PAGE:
General surgery in Canada: current scope of practice and future needs

General surgery in Canada: current scope of practice and future needs

Can J Surg 2020;63(5):E396-E408 | PDF | Appendix

Travis Schroeder, MD; Caroline Sheppard, PhD; Dawn Wilson; Caitlin Champion, MD, MSc; Shanna DiMillo, MBNF; Roy Kirkpatrick, MD; Stephen Hiscock, MD; Randall Friesen, MD; Lauren Smithson, MPhil, MD; Peter Miles, MD

Abstract

Background: The scope of practice of general surgeons in Canada is highly variable. The objective of this study was to examine the demographic characteristics of general surgeons in Canada and compare surgical procedures performed across community sizes and specialties.

Methods: Data from the Canadian Institute for Health Information’s National Physician Database were used to analyze fee-for-service (FFS) care provided by general surgeons and other providers across Canada in 2015/16.

Results: Across 8 Canadian provinces, 1669 general surgeons provided FFS care. The majority of the surgeons worked in communities with more than 100 000 residents (71%), were male (78%), were aged 35–54 years (56%) and were Canadian medical graduates (76%). Only 7% of general surgeons practised in rural areas and 14% in communities with between 10 000 and 50 000 residents. Rural communities were significantly more likely to have surgeons who were international medical graduates or who were older than 65 years. The surgical procedures most commonly performed by general surgeons were hernia repairs, gallbladder and biliary tree surgery, excision of skin tumours, colon and intestine resections and breast surgery. Many general surgeons performed procedures not listed in their Royal College of Physicians and Surgeons of Canada training objectives.

Conclusion: Canadian general surgeons provide a wide array of surgical services, and practice patterns vary by community size. Surgeons practising in rural and small communities require proficiency in skills not routinely taught in general surgery residency. Opportunities to acquire these skills should be available in training to prepare surgeons to meet the care needs of Canadians.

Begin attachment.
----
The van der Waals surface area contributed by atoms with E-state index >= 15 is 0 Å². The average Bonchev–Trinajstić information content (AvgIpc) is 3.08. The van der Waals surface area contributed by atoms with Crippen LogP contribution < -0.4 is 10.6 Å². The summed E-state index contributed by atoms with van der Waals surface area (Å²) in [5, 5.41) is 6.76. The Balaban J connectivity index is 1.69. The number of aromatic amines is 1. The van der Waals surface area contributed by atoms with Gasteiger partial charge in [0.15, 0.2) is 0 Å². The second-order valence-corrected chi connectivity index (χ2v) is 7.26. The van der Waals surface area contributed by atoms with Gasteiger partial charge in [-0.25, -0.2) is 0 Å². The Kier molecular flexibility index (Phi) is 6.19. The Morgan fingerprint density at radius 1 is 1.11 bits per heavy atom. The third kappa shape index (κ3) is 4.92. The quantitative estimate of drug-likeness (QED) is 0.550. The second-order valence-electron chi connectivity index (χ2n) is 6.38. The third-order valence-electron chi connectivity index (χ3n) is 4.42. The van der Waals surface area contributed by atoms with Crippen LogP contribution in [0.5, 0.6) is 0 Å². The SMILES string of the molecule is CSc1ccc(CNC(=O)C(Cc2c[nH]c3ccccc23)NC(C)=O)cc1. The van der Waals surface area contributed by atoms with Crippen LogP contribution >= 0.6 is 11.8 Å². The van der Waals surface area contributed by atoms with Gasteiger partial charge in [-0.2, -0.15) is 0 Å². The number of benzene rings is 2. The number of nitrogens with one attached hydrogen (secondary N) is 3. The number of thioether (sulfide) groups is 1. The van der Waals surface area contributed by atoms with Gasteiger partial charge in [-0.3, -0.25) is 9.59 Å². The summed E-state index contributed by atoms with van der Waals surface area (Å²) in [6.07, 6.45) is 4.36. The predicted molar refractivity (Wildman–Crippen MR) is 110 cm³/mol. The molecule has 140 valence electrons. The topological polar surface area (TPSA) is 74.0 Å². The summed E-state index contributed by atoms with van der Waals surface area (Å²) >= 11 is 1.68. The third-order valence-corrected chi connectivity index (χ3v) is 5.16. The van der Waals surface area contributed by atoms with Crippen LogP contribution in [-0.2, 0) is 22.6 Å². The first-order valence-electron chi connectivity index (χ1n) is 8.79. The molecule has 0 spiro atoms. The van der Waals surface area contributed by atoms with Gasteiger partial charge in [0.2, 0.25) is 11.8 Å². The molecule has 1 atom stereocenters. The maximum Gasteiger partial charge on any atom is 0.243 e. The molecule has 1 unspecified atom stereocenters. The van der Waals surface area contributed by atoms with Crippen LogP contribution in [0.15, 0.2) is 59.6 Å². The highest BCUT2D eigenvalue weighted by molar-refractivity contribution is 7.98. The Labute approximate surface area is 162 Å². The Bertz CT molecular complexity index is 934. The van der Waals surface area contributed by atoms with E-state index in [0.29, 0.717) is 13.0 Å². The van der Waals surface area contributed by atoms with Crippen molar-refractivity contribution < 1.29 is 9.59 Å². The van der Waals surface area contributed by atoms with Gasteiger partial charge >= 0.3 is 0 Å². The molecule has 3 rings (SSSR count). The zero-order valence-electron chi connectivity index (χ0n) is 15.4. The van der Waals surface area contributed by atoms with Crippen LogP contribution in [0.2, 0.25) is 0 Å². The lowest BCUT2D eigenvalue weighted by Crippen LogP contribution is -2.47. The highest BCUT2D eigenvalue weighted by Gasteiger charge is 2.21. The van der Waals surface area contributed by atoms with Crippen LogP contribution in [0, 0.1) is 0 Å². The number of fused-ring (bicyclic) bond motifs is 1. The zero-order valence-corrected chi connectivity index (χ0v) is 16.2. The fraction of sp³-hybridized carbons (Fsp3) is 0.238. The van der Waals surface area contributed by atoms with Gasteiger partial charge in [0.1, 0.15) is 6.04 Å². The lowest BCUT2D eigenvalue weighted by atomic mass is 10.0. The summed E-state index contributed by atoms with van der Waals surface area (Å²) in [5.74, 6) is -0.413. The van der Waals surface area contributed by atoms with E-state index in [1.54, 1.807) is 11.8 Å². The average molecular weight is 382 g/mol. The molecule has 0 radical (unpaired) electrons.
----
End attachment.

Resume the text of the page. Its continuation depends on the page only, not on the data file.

Résumé

Contexte : La pratique des chirurgiens généralistes au Canada varie grandement. Cette étude visait à examiner les caractéristiques démographiques des chirurgiens généralistes au Canada et à comparer les interventions réalisées selon la spécialité et la taille des collectivités.

Méthodes : Des données de la Base de données nationale sur les médecins de l’Institut canadien d’information sur la santé ont été utilisées pour analyser les soins rémunérés à l’acte dispensés par des chirurgiens généralistes et d’autres fournisseurs de soins au Canada en 2015–2016.

Résultats : Dans 8 provinces canadiennes, 1669 chirurgiens généralistes ont fourni des soins rémunérés à l’acte. La majorité d’entre eux travaillaient dans des collectivités de plus de 100 000 résidents (71 %), étaient des hommes (78 %), avaient entre 35 et 54 ans (56 %) et avaient obtenu leur diplôme de médecine au Canada (76 %). Seuls 7 % des chirurgiens généralistes travaillaient en région rurale et 14 %, dans des collectivités comptant entre 10 000 et 50 000 résidents. En région rurale, la probabilité que les chirurgiens soient des diplômés internationaux en médecine ou aient plus de 65 ans était significativement plus élevée. Les interventions les plus fréquentes étaient la réparation d’une hernie, la chirurgie de la vésicule biliaire et des voies biliaires, le retrait de tumeurs de la peau, la résection du côlon ou de l’intestin et la chirurgie mammaire. De nombreux chirurgiens généralistes ont réalisé des procédures ne faisant pas partie des objectifs de formation du Collège royal des médecins et chirurgiens du Canada.